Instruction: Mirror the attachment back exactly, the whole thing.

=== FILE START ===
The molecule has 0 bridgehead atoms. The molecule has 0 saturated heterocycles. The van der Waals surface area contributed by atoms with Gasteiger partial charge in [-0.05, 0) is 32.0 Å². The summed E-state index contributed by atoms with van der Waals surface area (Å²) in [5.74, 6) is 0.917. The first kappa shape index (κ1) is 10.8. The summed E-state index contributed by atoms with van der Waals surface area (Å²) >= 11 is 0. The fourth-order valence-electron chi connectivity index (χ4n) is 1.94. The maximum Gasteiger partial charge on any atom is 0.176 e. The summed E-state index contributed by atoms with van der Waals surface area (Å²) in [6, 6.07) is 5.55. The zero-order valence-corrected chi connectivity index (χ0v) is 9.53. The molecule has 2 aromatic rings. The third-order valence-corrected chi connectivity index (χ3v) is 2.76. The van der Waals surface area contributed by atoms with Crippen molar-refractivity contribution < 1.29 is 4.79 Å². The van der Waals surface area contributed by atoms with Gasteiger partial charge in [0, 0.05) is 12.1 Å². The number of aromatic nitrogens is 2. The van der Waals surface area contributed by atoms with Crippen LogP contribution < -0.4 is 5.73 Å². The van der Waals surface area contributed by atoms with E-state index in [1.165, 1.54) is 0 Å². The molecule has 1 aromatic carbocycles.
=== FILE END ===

The molecule has 0 bridgehead atoms. The molecule has 0 saturated heterocycles. The van der Waals surface area contributed by atoms with Gasteiger partial charge in [-0.05, 0) is 32.0 Å². The summed E-state index contributed by atoms with van der Waals surface area (Å²) in [5.74, 6) is 0.917. The first kappa shape index (κ1) is 10.8. The summed E-state index contributed by atoms with van der Waals surface area (Å²) >= 11 is 0. The fourth-order valence-electron chi connectivity index (χ4n) is 1.94. The maximum Gasteiger partial charge on any atom is 0.176 e. The summed E-state index contributed by atoms with van der Waals surface area (Å²) in [6, 6.07) is 5.55. The zero-order valence-corrected chi connectivity index (χ0v) is 9.53. The molecule has 2 aromatic rings. The third-order valence-corrected chi connectivity index (χ3v) is 2.76. The van der Waals surface area contributed by atoms with Crippen molar-refractivity contribution < 1.29 is 4.79 Å². The van der Waals surface area contributed by atoms with Gasteiger partial charge in [0, 0.05) is 12.1 Å². The number of aromatic nitrogens is 2. The van der Waals surface area contributed by atoms with Crippen LogP contribution < -0.4 is 5.73 Å². The van der Waals surface area contributed by atoms with E-state index in [1.165, 1.54) is 0 Å². The molecule has 1 aromatic carbocycles.